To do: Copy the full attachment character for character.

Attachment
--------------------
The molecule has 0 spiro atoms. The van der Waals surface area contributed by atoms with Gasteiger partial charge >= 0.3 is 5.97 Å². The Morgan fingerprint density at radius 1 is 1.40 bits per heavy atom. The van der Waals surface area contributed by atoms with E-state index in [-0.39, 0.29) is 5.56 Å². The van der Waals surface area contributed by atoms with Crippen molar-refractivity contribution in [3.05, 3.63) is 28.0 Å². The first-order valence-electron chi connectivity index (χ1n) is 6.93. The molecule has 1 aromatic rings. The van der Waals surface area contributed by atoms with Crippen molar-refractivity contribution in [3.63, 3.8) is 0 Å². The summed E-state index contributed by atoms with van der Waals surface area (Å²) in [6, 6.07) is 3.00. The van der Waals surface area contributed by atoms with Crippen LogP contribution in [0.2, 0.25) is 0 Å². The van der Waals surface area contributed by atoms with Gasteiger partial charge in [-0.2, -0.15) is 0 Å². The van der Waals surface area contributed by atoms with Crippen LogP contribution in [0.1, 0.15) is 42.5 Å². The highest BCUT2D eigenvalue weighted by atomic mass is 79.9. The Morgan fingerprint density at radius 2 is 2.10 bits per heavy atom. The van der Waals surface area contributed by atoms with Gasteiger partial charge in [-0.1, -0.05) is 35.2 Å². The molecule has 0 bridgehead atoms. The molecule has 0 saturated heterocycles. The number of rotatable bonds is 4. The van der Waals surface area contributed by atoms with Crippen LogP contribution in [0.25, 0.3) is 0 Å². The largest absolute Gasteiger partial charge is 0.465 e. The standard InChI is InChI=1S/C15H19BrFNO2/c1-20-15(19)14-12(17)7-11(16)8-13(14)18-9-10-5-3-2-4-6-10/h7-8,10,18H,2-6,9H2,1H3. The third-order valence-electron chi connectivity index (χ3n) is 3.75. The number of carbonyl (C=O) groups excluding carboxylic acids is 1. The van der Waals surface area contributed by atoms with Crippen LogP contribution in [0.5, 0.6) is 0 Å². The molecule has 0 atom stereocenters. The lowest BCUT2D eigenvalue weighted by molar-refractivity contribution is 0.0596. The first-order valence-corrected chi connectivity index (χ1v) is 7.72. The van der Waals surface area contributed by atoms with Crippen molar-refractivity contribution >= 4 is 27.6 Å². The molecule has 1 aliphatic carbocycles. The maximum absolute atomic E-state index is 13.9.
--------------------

The molecule has 0 spiro atoms. The van der Waals surface area contributed by atoms with Gasteiger partial charge >= 0.3 is 5.97 Å². The Morgan fingerprint density at radius 1 is 1.40 bits per heavy atom. The van der Waals surface area contributed by atoms with E-state index in [-0.39, 0.29) is 5.56 Å². The van der Waals surface area contributed by atoms with Crippen molar-refractivity contribution in [3.05, 3.63) is 28.0 Å². The first-order valence-electron chi connectivity index (χ1n) is 6.93. The molecule has 1 aromatic rings. The van der Waals surface area contributed by atoms with Crippen molar-refractivity contribution in [3.63, 3.8) is 0 Å². The summed E-state index contributed by atoms with van der Waals surface area (Å²) in [6, 6.07) is 3.00. The van der Waals surface area contributed by atoms with Crippen LogP contribution in [0.2, 0.25) is 0 Å². The van der Waals surface area contributed by atoms with Gasteiger partial charge in [-0.2, -0.15) is 0 Å². The van der Waals surface area contributed by atoms with Crippen LogP contribution in [0.1, 0.15) is 42.5 Å². The highest BCUT2D eigenvalue weighted by atomic mass is 79.9. The Morgan fingerprint density at radius 2 is 2.10 bits per heavy atom. The van der Waals surface area contributed by atoms with Gasteiger partial charge in [-0.1, -0.05) is 35.2 Å². The molecule has 0 bridgehead atoms. The molecule has 0 saturated heterocycles. The number of rotatable bonds is 4. The van der Waals surface area contributed by atoms with Crippen LogP contribution in [0.25, 0.3) is 0 Å². The largest absolute Gasteiger partial charge is 0.465 e. The standard InChI is InChI=1S/C15H19BrFNO2/c1-20-15(19)14-12(17)7-11(16)8-13(14)18-9-10-5-3-2-4-6-10/h7-8,10,18H,2-6,9H2,1H3. The third-order valence-electron chi connectivity index (χ3n) is 3.75. The number of carbonyl (C=O) groups excluding carboxylic acids is 1. The van der Waals surface area contributed by atoms with Crippen LogP contribution in [0.5, 0.6) is 0 Å². The molecule has 0 atom stereocenters. The lowest BCUT2D eigenvalue weighted by molar-refractivity contribution is 0.0596. The first-order valence-corrected chi connectivity index (χ1v) is 7.72. The van der Waals surface area contributed by atoms with Crippen molar-refractivity contribution >= 4 is 27.6 Å². The molecule has 1 aliphatic carbocycles. The maximum absolute atomic E-state index is 13.9.